Whilst helping students get sorted for their studies, I had the good fortune to stumble upon a great resource called UK RED, that will interest anybody who has a curiosity in reading, it’s history and the myriad contexts that make up the rich fabric of our cultural experience.
From the about page:
UK RED is an open-access database housed at The Open University containing over 30,000 easily searchable records documenting the history of reading in Britain from 1450 to 1945. Evidence of reading presented in UK RED is drawn from published and unpublished sources as diverse as diaries, commonplace books, memoirs, sociological surveys, and criminal court and prison records.
UK Red captures the literary experience as told by everyday readers. The search options are comprehensive, covering century, socio-economic group, whether the source is from a reader, listener, or reading group. It even goes so far as to check through translations, publishers, etc. The choices allow the reader to go deep into history for study, or just for curiosity. The room for context of a particular book to a specific group of people at a specific time (and also the changing opinions of society over time) can be fascinating.
Poet Letitia Elizabeth Landon spoke of her experiences reading Robinson Crusoe: Continue reading “UK RED”
Although the summer has had a less than stellar start, with plenty of wind and rain, there is always something to warm the heart and in this instance, aside from being back in the Motherland, its reacquainting myself with those books that didn’t make the journey to Ph with me but were stored carefully away for my return.
A fine selection of eclectic works I am sure you will agree, and just as many were lurking out of shot so there will be some surprises too. It’s an exciting time and with the weekend here I am looking forward to plunging into something either new to me or nostalgic, and most importantly not yet reviewed.
It’s always a shame to have to report a bookshop closing its doors for the last time but sadly its happened again, this time to my favourite second hand bookshop in Nottingham, Jermy & Westerman which ceased to be the last weekend.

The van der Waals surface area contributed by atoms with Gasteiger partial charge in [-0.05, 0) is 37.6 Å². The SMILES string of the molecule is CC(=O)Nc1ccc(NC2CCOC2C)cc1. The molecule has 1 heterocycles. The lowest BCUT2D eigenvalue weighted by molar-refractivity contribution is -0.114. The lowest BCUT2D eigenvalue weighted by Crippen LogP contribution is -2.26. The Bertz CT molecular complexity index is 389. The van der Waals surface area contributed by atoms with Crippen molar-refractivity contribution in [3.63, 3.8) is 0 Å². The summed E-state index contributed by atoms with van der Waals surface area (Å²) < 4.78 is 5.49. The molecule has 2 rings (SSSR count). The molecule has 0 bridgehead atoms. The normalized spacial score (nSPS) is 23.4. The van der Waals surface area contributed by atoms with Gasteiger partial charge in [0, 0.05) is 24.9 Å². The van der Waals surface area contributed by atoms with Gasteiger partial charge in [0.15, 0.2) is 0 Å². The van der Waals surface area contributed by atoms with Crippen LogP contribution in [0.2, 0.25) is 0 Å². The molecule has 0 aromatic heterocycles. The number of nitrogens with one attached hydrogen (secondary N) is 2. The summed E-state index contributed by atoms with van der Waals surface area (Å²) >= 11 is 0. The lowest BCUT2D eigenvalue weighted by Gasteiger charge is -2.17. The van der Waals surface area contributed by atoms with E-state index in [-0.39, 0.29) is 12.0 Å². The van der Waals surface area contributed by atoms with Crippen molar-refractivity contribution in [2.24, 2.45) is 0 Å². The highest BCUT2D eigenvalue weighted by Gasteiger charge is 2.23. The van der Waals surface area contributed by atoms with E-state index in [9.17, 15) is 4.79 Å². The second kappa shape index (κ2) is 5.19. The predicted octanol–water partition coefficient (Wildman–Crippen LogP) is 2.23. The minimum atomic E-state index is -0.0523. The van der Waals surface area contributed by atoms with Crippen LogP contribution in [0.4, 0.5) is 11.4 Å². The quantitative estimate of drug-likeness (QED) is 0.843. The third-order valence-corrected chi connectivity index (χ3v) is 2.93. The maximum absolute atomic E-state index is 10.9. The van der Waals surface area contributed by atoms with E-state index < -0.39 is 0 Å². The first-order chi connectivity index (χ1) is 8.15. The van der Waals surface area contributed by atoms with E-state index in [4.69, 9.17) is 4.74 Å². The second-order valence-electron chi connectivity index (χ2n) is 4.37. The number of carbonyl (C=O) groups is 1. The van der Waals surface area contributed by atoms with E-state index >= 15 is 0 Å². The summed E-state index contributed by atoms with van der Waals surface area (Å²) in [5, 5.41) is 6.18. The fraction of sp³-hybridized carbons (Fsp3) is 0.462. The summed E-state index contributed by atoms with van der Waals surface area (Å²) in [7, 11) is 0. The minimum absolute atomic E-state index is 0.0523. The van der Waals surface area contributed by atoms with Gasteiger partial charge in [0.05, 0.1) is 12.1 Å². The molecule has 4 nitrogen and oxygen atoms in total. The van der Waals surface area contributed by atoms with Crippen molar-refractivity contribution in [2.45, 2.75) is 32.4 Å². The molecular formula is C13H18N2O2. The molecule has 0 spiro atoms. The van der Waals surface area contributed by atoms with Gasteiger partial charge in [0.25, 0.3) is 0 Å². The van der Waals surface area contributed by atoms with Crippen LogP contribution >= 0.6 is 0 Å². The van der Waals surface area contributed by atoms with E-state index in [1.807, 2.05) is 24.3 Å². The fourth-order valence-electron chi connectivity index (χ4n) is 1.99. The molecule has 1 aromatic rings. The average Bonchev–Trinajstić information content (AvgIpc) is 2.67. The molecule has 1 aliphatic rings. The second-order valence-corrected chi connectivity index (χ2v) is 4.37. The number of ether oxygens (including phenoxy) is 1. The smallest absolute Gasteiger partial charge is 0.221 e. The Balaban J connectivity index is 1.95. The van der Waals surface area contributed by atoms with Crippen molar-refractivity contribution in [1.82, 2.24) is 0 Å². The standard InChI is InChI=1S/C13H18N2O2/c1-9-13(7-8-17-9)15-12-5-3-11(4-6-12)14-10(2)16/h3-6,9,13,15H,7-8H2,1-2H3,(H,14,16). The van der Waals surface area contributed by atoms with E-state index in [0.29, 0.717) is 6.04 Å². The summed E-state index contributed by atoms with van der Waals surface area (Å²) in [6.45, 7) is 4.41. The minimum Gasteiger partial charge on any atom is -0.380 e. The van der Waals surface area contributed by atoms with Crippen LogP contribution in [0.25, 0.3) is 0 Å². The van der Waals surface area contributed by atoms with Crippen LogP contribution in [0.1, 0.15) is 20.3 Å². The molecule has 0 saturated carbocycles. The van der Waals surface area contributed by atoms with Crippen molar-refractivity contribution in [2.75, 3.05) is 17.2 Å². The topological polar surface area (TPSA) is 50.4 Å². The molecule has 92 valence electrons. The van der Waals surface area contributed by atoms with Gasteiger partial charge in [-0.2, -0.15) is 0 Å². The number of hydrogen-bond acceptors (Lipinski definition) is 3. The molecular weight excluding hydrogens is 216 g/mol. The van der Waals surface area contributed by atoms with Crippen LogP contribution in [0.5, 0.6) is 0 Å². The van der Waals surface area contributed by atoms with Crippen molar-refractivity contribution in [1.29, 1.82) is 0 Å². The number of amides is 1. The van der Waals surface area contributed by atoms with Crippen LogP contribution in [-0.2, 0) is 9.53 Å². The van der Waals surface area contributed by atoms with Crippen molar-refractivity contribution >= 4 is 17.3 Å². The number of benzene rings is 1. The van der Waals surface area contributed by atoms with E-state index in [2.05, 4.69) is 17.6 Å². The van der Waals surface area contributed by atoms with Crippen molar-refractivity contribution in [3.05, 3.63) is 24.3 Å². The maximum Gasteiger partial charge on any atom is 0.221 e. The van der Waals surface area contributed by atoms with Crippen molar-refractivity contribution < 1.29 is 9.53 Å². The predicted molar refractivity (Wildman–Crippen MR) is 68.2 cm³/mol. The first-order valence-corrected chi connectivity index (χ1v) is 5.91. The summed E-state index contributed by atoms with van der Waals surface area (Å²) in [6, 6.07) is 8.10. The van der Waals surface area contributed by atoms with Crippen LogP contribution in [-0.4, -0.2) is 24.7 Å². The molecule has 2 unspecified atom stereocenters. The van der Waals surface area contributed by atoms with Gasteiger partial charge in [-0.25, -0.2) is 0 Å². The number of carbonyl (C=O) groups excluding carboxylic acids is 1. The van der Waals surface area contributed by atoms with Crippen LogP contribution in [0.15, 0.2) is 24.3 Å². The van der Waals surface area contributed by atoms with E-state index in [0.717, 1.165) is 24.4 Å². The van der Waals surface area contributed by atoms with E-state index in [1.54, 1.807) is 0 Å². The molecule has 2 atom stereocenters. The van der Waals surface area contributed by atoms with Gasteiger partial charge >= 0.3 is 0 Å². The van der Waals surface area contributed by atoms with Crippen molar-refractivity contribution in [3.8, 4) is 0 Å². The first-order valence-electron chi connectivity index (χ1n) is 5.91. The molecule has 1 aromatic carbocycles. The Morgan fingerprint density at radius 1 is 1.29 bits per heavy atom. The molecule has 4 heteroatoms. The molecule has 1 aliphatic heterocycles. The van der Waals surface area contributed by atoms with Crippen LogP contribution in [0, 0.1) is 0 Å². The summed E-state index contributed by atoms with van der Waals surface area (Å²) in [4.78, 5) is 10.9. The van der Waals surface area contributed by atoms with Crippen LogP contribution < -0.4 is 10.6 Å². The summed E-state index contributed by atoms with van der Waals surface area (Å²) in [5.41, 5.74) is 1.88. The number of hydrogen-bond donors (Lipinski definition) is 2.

I wonder if my continued support would have helped, had I not been abroad for the last year and a half, which in turn fuels my need to support the remaining bookshops when I have some spare Sterling. A noble excuse for being a book junkie but the mutual enablement is pitched perfectly.
Despite being a small book space with only two floors and a few rooms there were always plenty of good books on offer over a variety of subjects. In fact being a regular I noticed there was a regular turn over of stock, to cater to the needs of the obsessive. Continue reading “Jermy & Westerman”
As we all know, odd little facts about a story can stay with the reader for years, so after last week’s team success in finding a book I had sought for years, I thought I would throw another wider ranging mystery your way to capture your imaginations.
I touched on this a few years ago in another aged post, along with some other various things. It comes from the book Inca Gold, a book of action, adventure, and a lost treasure, which always adds something thrilling to a story.
Towards the end of the book, protagonist Dirk Pitt comes across the grave of 10-year-old girl, Patty Lou Cutting, in the Sonoran Desert, Mexico, upon which the are the words:
The dark night some stars shine through.
The dullest morn a radiant brew.
And where dusk comes, God’s hand to you.
The significance of which is never expanded upon, it just hangs there cryptically, tantalisingly challenging the reader with its nebulous presence. Continue reading “Patty Lou Cutting: The Clive Cussler Conundrum”